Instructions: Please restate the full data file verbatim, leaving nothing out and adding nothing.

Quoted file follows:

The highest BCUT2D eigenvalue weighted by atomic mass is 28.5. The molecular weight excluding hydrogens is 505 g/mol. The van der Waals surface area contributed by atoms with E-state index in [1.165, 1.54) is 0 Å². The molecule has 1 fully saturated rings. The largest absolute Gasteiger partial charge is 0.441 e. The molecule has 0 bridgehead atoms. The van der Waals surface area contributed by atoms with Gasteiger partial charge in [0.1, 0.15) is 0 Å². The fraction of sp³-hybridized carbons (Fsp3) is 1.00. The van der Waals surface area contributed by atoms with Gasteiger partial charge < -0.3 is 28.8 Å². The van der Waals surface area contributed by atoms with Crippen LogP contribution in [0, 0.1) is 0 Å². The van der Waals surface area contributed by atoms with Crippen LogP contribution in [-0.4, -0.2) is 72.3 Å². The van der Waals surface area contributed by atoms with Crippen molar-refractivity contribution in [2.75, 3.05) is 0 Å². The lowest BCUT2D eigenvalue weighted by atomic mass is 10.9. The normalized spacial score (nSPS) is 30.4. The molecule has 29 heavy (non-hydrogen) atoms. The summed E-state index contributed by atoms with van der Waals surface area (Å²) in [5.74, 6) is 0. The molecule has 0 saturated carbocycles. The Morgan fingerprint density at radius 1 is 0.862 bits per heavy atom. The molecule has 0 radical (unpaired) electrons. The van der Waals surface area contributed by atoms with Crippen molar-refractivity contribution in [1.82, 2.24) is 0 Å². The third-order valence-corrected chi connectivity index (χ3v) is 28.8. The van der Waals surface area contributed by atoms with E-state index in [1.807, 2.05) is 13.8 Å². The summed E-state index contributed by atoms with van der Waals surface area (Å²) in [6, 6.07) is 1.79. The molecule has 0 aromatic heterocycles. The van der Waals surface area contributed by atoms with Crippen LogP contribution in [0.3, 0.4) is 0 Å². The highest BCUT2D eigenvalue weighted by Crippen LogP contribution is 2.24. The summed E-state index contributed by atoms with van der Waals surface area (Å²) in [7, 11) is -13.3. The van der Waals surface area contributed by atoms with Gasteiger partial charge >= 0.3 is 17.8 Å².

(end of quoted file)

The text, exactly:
The highest BCUT2D eigenvalue weighted by atomic mass is 28.5. The molecular weight excluding hydrogens is 505 g/mol. The van der Waals surface area contributed by atoms with E-state index in [1.165, 1.54) is 0 Å². The molecule has 1 fully saturated rings. The largest absolute Gasteiger partial charge is 0.441 e. The molecule has 0 bridgehead atoms. The van der Waals surface area contributed by atoms with Gasteiger partial charge in [0.1, 0.15) is 0 Å². The fraction of sp³-hybridized carbons (Fsp3) is 1.00. The van der Waals surface area contributed by atoms with Gasteiger partial charge < -0.3 is 28.8 Å². The van der Waals surface area contributed by atoms with Crippen LogP contribution in [0, 0.1) is 0 Å². The van der Waals surface area contributed by atoms with Crippen LogP contribution in [-0.4, -0.2) is 72.3 Å². The van der Waals surface area contributed by atoms with Crippen molar-refractivity contribution in [2.75, 3.05) is 0 Å². The lowest BCUT2D eigenvalue weighted by atomic mass is 10.9. The normalized spacial score (nSPS) is 30.4. The molecule has 29 heavy (non-hydrogen) atoms. The summed E-state index contributed by atoms with van der Waals surface area (Å²) in [5.74, 6) is 0. The molecule has 0 saturated carbocycles. The Morgan fingerprint density at radius 1 is 0.862 bits per heavy atom. The molecule has 0 radical (unpaired) electrons. The van der Waals surface area contributed by atoms with Crippen molar-refractivity contribution in [1.82, 2.24) is 0 Å². The third-order valence-corrected chi connectivity index (χ3v) is 28.8. The van der Waals surface area contributed by atoms with E-state index in [1.807, 2.05) is 13.8 Å². The summed E-state index contributed by atoms with van der Waals surface area (Å²) in [6, 6.07) is 1.79. The molecule has 0 aromatic heterocycles. The van der Waals surface area contributed by atoms with Crippen LogP contribution in [0.3, 0.4) is 0 Å². The highest BCUT2D eigenvalue weighted by Crippen LogP contribution is 2.24. The summed E-state index contributed by atoms with van der Waals surface area (Å²) in [7, 11) is -13.3. The van der Waals surface area contributed by atoms with Gasteiger partial charge >= 0.3 is 17.8 Å².